St. Benedict on Mercy

Just a tidbit from Luke Timothy Johnson’s recent piece in Commonweal entitled “How a Monk Learns Mercy: Thomas Merton and the Rule of St. Benedict.”

“The most destructive forms of speech in community, Benedict understood, are those that involve judgments against the other.  Benedict calls this form of speech ‘murmuring,’ included [sic] all forms of griping, gossiping, and nagging.  He forbids it absolutely.  When I was a monk, I thought that the rule of silence was mainly in service of contemplation.  Now, after many years of suffering poisoned discourse in the halls of academe, I have come to understand that silence was mainly about charity.  As we learn every day in our new world of constant chatter, savage judgment, and long-distance shaming via (anti)social media, when speech is totally without restraint, mercilessness is an almost inevitable consequence.”

There are a number of other useful insights in the article, but whether it is at work, church, or in the home, I can relate to Johnson’s experience here.  So much of the talk is negative, tearing down either the hearers or others who aren’t in the room.  It makes me think, maybe my house needs more silence…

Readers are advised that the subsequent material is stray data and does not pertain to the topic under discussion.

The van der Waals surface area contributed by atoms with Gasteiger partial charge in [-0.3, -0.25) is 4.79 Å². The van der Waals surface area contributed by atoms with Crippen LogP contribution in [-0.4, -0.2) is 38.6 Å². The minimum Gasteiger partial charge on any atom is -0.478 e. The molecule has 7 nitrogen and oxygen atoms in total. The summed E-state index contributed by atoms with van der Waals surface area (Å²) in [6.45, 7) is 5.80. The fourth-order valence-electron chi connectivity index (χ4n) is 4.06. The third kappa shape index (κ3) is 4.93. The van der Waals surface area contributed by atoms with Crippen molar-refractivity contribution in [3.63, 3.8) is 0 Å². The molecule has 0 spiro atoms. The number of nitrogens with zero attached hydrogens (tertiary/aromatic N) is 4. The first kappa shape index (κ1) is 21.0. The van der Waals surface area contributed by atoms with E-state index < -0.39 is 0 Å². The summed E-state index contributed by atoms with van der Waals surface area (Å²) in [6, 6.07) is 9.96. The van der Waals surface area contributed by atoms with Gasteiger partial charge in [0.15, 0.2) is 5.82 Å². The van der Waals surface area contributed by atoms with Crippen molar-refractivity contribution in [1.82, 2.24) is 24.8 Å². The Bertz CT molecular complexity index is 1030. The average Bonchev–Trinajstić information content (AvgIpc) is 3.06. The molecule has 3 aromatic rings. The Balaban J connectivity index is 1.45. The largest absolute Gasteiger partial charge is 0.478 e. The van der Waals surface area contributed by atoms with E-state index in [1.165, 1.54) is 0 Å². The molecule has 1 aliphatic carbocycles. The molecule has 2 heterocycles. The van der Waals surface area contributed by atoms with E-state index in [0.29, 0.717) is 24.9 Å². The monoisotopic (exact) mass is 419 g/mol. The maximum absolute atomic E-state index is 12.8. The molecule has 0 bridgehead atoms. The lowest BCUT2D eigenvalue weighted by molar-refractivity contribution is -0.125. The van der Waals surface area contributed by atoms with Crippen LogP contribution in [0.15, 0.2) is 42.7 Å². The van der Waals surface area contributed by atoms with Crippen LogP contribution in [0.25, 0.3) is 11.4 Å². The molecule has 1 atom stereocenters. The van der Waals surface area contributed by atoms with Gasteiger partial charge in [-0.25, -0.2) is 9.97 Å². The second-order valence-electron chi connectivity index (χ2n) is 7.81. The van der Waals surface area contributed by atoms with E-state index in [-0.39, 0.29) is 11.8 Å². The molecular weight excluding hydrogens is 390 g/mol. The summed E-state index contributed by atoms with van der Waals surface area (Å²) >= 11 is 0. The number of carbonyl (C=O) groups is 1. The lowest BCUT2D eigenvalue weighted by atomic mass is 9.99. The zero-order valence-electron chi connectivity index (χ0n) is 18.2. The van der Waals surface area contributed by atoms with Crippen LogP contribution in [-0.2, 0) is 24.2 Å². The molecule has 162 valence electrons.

On the other hand, how do you convince kids to fold their laundry without nagging?  I am open to suggestions.

And then, how do you convince them not to nag and judge each other?  Besides by example, which, clearly, I’m not good enough at to count on.

Still, this passage in particular was a reminder for me to be careful with my speech.  Especially around my kids, who are forming their own patterns on mine.  Yikes.

Johnson closes with this thought, summing up the rest of the article.  It sounds like marching orders to me:

“But if Christians are to cogently and consistently represent the face of mercy – which is the face of Christ – in this valley of tears, then in some fashion, I think, they must find ways to gather together for prayer, to sing the psalms and canticles, to practice silence in the name of charity, to readily confess their faults to each other, and to receive strangers as Christ.”